Bridget Matter is standing in, and then walking in, a St. Augustine street, which is filled with 6" of water. She could be walking on the dry sidewalk 30 feet away, but it makes more sense to get in the way of traffic in order to show the audience what 6" of water looks like in a street that she admits floods quite often. Probably right after Mom and Dad in the studio reminded us to stay out of flood waters because of snakes, bacteria, and debris.

    For all the constant warnings to residents to stay out of the water, it seems that the first instinct of every reporter is to go stand in some water. I'm sure that's in the Hurricane Reporting Handbook by Jim Cantore. I also found it ironic that the news reporters kept pressing local sheriffs about whether or not people who got IN the water to surf or whatnot would get arrested, almost as if they were tattling. No police officer wants to have to arrest some gnarly righteous dude who's just trying to catch a monster wave. He'd probably rather arrest Ben Becker for standing waist-deep in the ocean near the pier for no good reason, other than to keep people going for a nice walk on the beach out of the frame.

    Final Thoughts
    Hurricane news coverage is all about manipulation of the audience. The news channels will say again and again that they are not sensationalizing the coverage, but the reporters are all stationed in places that they are hoping will provide something sensational. We are shown pictures of past destruction, either from the storm upon us or from previous storms, and that's certainly meant to frighten viewers. Sure, the weather team is calm and scientific, but everyone else is part of a circus set up to attract the most viewers. If the city or the news wants to use the sensational to get people to evacuate, that's one thing, but once the coverage of the event starts, I'm not so sure it's what I want to see as I ignore evacuation orders in my home--I'd rather know if there's water or wind coming my way. That said, I totally understand why it's done, since I'd change the channel pretty quickly if I had to watch Bachman stumble over simple words for hours on end. Mostly, I'd just tell reporters to stop standing in the water so much, since it makes the practice seem like the cool thing to do. It's not like I need to go stand in my pond every time it rains just to confirm it's wet outside.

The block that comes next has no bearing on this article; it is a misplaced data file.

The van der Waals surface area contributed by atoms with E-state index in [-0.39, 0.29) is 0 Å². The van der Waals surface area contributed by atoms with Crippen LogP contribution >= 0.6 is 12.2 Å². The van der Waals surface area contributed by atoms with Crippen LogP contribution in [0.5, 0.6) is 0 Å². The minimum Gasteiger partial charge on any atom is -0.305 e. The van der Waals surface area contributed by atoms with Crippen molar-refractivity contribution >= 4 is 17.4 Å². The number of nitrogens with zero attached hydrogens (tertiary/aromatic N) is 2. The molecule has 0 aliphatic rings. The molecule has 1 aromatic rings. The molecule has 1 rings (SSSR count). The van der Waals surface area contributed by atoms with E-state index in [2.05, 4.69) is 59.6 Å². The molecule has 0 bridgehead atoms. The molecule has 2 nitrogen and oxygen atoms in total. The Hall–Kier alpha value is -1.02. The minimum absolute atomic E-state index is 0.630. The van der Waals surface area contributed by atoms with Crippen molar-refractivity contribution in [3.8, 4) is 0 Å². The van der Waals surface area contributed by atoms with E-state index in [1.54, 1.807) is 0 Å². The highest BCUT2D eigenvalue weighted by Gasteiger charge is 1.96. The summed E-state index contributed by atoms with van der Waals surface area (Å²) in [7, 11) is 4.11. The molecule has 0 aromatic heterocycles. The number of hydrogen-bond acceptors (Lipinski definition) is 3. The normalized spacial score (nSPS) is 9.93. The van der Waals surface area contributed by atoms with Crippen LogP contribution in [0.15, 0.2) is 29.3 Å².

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  • New-to-Florida Guide to Pressure Washers
    I got the dreaded letter from my HOA that I was in violation of something new. This time, it was the driveway and sidewalks that were deemed dirty, so it was suggested that I pressure wash them. While I'm not a big fan of pressure washing houses or cars, as it can (I assume) create leaks or strip paint, I figured washing concrete was a DIY job I could handle. However, I needed to decide if a rental or a purchase was in order. 

    I first thought rental. That would have cost me $75, assuming I would have gotten the pressure washer for a day. Since I have some issues with my hands, and it seems that there's lots of squeezing of triggers, I'd assume I would have wanted it for the full day. There's also the hassle of having to reserve it for the weekend, or else get the item after work and hope the sun doesn't set too fast. I had two weeks to comply with my HOA demands, so there was probably time, but I also decided to see which pressure washers I could buy for a reasonable amount of money. 

    The Home Depot rental would have been a professional gas unit, but I wanted to see what I could get in electric. Obviously, the average homeowner does not need an industrial-strength pressure washer sitting around, especially a gas one that requires maintenance. There are all kinds of websites that claim to rate pressure washers, but I get the feeling that they are all just AI-created sites that take Amazon ratings and put them into paragraphs. The good thing is that those sites at least eliminate some of the cheap Chinese knockoff units. Granted, all the units are probably Chinese, but some that are sold seem to inflate numbers and use inferior fittings and pumps. In fact, I'd stick only with brands that seem to be real and that offer a 1 or 2-year warranty. These include AR, Sun Joe, Greenworks, Karcher, and Stanley.